If you actually sit there and tally up the Mercedes-Benz SUV line-up, it counts no less than six models, including the GLA, GLS, EQC, G-Class, GLE and GLC – and that’s not even counting the Coupe versions of the latter two.
Apparently, that isn’t enough, though, as the German brand now has a box-fresh SUV on the market in the form of the GLB.
But what is it and how does it stand out from the rest of the high riders wearing a Mercedes badge?
Carving out its niche though, the GLB boasts seven seats to stand apart from the GLA and GLC, as well as a more boxy, upright design akin to the G-Class.
Think of it then, as a jacked-up (and more attractive, to our eye at least) version of the B-Class tallboy hatchback, marrying a premium interior with practical sizing.
Three versions of the GLB are available in Australia, the GLB 200 for $59,900 before on-road costs, the GLB 250 for $73,900 and the AMG-tuned GLB 35 for $88,900.
We’ve snagged the keys to the mid-tier 250 for the next three months, which we’ll be using as our family runabout to see if this is all the car you could ever need.
If that sounds familiar, its because the same engine and transmission combo that is found in the A 250 and CLA 250.
When slotted under the boxy body of the GLB, the 2.0-litre engine will propel the SUV from zero to 100km/h in a brisk 6.9 seconds, which is plenty fast for a family SUV.
The DCT is buttery smooth, even at slow speeds and putting the car into reverse, often a bugbear of other dual-clutch set-ups.
With plenty of performance on tap, coming away at the lights and overtaking at freeway speeds are both effortless and enjoyable in the GLB 250, not a trait you’d often associate with a family SUV.
But punchy performance is often a bonus to those looking for a family hauler, with the key criteria being practicality and safety – two fronts where the Mercedes-Benz GLB doesn’t disappoint.
In the former category, the GLB is a bit of an oddity as the only premium mid-size seven-seat SUV available in Australia.
It’s good value, too (even in mid-tier GLB 250 form), as the entry-point to the GLC range is only $3600 cheaper than our test car and has a less potent engine, is only rear-wheel drive and doesn’t afford the flexibility of seven seats.
Measuring 4639mm long, 1834mm wide, 1659mm tall and with a 2829mm wheelbase, the GLB is only slightly shorter and narrower than its GLC sibling (by 30mm and 56mm respectively), but boasts a larger boot space (when in five-seat mode) thanks to the upright, boxy design.
For those keeping score, the GLB will swallow 565 litres in the rear, while the GLC will take 550L.
In real world terms, the GLB will easily accommodate a full-sized pram and bassinet with enough room to easily wiggle in a nappy bag, some groceries and extra paraphernalia.
Sure, the boot will probably only take a few bags of groceries with all seats in place, but the flexibility and versatility of the GLB to grow with your family’s needs is not only appreciated, it’s impressive.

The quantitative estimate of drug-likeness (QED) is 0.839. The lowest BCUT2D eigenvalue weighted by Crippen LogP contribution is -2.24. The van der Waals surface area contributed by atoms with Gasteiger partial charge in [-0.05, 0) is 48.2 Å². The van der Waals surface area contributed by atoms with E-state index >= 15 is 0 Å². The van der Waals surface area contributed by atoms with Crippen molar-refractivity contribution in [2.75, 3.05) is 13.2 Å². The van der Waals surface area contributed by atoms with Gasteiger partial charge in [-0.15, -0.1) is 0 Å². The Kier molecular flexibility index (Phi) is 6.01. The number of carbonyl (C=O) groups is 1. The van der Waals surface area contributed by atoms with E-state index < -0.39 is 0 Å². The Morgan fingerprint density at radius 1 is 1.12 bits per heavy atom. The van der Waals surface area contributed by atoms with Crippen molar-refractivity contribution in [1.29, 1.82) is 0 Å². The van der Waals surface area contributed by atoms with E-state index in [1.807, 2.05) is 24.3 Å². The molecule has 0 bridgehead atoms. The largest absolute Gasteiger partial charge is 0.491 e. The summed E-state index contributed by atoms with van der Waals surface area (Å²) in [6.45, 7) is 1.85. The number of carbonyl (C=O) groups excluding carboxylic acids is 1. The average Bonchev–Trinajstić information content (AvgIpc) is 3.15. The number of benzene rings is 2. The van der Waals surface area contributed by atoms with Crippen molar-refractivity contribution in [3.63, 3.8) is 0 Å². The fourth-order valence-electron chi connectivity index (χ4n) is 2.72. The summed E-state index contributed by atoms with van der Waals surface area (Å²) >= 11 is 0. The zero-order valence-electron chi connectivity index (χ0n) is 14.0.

The front seat room is excellent thanks to the light, airy and open cabin, while storage solutions abound in the door pockets, centre storage cubby, glove box and cupholders.
Even with a rear-facing child seat mounted behind the front passenger seat, the GLB's long cabin allows plenty of room for someone of X height. There are plenty of bigger SUVs that can't manage this.
The second row also offers ample room for adults sitting in any position, and easily accommodates a rear-facing baby seat with plenty of space left for the front occupant.
Also found in the second row are vents for air conditioning, storage nets in the back of the front seats and generous door pockets.
However, it’s in the third row where the GLB really shines.
Mercedes says the third-row seats are spacious enough to accommodate passengers up to 168cm (5'5") tall, and at 186cm (6'1"), I was dubious that I'd feel like anything other than a pretzel back there.
We’re happy to report then, that it’s perfectly adequate in seats six and seven of the GLB, even for my frame.
Sure, you won’t want to be there for any extended periods of time, but for anyone under the legal drinking age, the third-row will be fine.
You can just picture how useful the third row is going to be when picking up/dropping off kids and their friends to/from school/sports events, while the fold completely flat when not needed.
Amenities found in the third row only include a USB-C charging port for each passenger, though, and the seven-seat layout means there is no spare wheel to speak of, so you'll need to keep that in mind on long road trips.
As mentioned before, safety is also an area where Mercedes has stacked the deck in the GLB.
Wearing a maximum five-star ANCAP safety rating, the GLB’s high points are in the adult occupant and child occupant protection tests, notching scores of 92 and 88 per cent respectively.
The GLB’s enviable safety credentials are also in part to its wide assortment of advanced driver assistance systems that come standard, and include autonomous emergency braking (AEB), adaptive cruise control, blind-spot monitoring, traffic sign recognition and lane-keep assist.
However, we’ll dig a bit more into how these safety systems fare in real-world testing, as well as all the cutting-edge tech including in the GLB in our next review.
For now though, after just one month of ‘ownership’ the GLB has already become one of the best SUVs for small and growing families looking for that blend of practicality and panache.
Acquired: November, 2020
Distance travelled this month: 624km
Average fuel consumption this month: 14.3L/100km (measured at the pump)